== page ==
Category: Call for Papers
Subject: Back to the future of political parties in Africa ECAS, 8-10 July, 2015 Paris
Call for papers ECAS, 8-10 July, 2015 Paris
Panel: Back to the future of political parties in Africa
After the discredit caused by authoritarian contexts and the introduction and generalisation of single-party systems, several political scientists pointed out, since the 1990s, the need to recommit to the study of political parties in Africa (Otayek, 1998; Quantin, 2004; Gazibo, 2006). However, the perception of African political parties as fundamentally different from Western parties often made the studies reach a dead end and restricted their analysis in terms of neo-patrimonialism or ethnicism. Therefore, African political parties remain an underexplored subject. On the one side, the development of “politics from below” studies have greatly contributed to a better understanding of the everyday politics and power relationships in African societies. But they have contributed to overshadow institutional and conventional forms of politics, such as political parties. On the other side, the normative approach adopted by transition studies and the large experts’ and democracy builders’ literature clearly focus on the “weaknesses” of political and particularly opposition political parties as electoral machines, but has left many areas understudied , including, among others, ruling parties or “ordinary political time”.
This panel will focus on contemporary methodological and theoretical innovations in the analysis of African political parties by taking into account recent fieldwork findings on mediation (Vannetzel, 2014; Benani-Chraïbi et al., 2005: Zaki, 2007); new technologies in organisation, supervision and campaigning (Ménoret, 2005); comparative approaches; role of opposition in “hybrid” regimes, etc. (Dabène et al. 2012; Van de Walle, 1999). We would like to benefit from a more recent and uninhibited literature anchoring back African political parties to the mainstream literature on Western parties which is itself rejuvenating its approaches on electoral studies and the analysis of political parties and to comparative literature (AÏt-Aoudia, Dézé, 2012; Aït-Aoudia et al., 2011).
Proposals have to highlight their original empirical or theoretical approaches on African political parties. We will particularly welcome multidisciplinary and comparative approaches.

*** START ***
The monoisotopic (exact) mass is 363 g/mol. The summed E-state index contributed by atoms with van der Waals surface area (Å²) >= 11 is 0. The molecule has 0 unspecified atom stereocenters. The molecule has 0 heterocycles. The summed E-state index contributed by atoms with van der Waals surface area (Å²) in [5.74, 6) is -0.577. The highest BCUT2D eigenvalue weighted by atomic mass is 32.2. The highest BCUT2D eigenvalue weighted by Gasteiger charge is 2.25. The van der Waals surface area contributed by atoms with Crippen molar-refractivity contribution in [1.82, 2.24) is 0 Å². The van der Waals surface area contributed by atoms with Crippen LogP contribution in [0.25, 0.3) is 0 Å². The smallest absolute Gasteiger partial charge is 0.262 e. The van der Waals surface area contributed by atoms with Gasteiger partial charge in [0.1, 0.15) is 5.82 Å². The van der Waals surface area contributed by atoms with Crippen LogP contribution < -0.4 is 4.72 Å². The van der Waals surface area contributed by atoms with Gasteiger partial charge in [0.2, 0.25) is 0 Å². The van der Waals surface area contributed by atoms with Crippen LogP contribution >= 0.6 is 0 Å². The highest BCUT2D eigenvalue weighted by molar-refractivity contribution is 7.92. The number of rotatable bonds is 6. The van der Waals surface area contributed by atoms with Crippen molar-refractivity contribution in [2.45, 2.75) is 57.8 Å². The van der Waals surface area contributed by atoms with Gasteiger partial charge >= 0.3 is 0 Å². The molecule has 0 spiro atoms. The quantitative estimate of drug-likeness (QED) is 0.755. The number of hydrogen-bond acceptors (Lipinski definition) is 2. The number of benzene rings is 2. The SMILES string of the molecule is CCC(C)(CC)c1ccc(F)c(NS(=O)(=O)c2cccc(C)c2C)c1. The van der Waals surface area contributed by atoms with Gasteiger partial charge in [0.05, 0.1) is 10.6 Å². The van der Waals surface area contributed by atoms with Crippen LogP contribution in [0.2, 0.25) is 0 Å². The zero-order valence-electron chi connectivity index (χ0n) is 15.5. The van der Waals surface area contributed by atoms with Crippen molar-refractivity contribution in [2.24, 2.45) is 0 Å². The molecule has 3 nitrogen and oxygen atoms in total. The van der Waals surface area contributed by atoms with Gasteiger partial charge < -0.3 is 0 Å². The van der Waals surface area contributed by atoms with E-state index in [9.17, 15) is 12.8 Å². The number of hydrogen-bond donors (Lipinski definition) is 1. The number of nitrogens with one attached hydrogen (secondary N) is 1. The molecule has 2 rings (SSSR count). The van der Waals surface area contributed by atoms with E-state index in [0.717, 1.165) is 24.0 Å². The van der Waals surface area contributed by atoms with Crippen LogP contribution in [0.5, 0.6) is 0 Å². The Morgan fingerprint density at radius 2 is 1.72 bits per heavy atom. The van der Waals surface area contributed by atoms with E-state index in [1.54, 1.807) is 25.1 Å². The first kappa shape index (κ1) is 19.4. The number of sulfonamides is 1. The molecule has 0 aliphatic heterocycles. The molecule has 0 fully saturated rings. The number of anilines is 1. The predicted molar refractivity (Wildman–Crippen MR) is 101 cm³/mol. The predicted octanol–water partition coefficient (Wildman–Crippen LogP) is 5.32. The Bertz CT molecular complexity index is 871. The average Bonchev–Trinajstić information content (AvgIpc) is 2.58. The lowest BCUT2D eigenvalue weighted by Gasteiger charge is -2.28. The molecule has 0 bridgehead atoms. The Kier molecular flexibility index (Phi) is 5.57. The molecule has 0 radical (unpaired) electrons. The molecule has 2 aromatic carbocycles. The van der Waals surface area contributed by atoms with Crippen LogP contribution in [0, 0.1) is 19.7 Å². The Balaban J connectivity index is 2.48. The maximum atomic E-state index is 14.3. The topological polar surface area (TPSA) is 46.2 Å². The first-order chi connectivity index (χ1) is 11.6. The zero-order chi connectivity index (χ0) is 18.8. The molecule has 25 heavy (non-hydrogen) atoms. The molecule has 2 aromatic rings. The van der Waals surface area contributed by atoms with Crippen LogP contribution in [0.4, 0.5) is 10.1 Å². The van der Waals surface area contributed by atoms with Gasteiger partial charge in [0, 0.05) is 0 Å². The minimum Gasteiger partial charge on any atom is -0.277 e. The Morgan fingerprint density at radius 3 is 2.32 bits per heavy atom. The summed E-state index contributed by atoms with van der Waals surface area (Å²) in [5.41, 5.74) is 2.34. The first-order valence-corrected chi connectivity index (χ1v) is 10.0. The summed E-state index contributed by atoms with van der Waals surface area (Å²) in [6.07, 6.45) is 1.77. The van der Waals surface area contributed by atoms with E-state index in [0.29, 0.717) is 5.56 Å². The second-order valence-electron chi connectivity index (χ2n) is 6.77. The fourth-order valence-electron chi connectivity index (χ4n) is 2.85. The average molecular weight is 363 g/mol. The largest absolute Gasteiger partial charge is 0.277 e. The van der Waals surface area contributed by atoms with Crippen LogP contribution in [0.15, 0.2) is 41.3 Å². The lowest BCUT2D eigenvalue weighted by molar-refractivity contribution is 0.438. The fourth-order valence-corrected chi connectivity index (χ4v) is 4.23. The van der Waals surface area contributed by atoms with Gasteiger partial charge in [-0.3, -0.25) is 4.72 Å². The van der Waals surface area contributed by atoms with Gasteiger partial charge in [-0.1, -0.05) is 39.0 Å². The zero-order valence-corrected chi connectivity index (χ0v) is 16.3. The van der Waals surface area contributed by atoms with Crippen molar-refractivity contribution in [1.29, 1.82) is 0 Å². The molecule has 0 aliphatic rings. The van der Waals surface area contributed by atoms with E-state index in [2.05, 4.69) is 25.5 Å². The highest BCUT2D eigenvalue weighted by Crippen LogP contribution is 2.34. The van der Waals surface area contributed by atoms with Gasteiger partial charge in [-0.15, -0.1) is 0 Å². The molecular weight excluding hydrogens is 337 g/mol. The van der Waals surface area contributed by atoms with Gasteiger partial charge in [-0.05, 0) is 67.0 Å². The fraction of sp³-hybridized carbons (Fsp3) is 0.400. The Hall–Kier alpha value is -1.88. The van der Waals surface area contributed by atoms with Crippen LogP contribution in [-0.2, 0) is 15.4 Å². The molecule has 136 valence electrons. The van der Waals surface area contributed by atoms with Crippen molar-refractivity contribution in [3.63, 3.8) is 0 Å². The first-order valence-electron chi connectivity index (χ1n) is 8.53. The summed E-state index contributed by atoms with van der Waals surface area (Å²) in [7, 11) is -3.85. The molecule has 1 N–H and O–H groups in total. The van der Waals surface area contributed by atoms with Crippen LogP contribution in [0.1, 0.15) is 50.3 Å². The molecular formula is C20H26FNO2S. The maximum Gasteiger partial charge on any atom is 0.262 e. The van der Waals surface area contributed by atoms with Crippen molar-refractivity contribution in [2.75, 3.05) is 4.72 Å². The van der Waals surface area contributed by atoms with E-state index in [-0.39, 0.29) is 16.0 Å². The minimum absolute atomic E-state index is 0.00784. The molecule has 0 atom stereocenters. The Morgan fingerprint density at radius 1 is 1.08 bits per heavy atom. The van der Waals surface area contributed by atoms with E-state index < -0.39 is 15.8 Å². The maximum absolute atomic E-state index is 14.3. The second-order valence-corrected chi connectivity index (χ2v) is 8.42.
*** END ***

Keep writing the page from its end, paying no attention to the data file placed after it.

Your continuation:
Three areas of research could be preferably but not exclusively given priority:
- Taking into account the recent disciplinary contributions of history or anthropology and encouraging multidisciplinary approaches (Pitcher, 2012; Quiros, 2014; Pels & Quantin, 2001; Bertrand et al., 2007), the panel will frame its examination of political parties in view of re-anchoring them in a broader political scope and social context. First, we intend to highlight their sociopolitical trajectories and institutionalisation logics. How much can we learn from their sociogenesis processes, their rules and modes of functioning, the emergence of social and political hierarchies within? How does the nature of the regime affect their day-to-day practices? What does “weak party affiliation”, often put forward by democracy builders and researchers, mean in terms of partisanship, political and ideological beliefs but also practices (like transhumance)? In this context, what are the social representations and roles of political parties?
- Secondly, we will explore the relationships between political parties and social mobilizations, or the so-called “civil society”. How does the literature on parties articulate with the recent larger literature on protest/contest? Do street protests really circumvent the role of traditional parties? How do militant trajectories and the circulation or the multipositionality of activists (between political parties, unions, NGOs etc.) impact on partisan activity? Do strict frontiers between political parties and other social or political institutions exist? Finally, how do political parties lean on civil society organisations for their partisan or electoral purposes?
- Thirdly, democracy builders’ literature focus mainly on institutions rather than practices. But what about day-to-day party building, mobilisation, leaders’ selection and training? How do donors’ involvement in party building impact on their representation, the eventual standardisation and circulation of their practices, the modes of mobilisation, and supervision?
Proposals have to be submitted online before January 9th 2015 : http://www.ecas2015.fr/bringing-political-parties-back-in-african-studies/
Please note that the ECAS website mentions an earlier draft of the call of papers which had not been updated
For more details or information, convenors can be reached at their individual email address: Emmanuelle Bouilly (email@example.com ), Marie Brossier (Marie Brossier < (firstname.lastname@example.org) and Sandrine Perrot (Sandrine.email@example.com ) before January 9th 2015.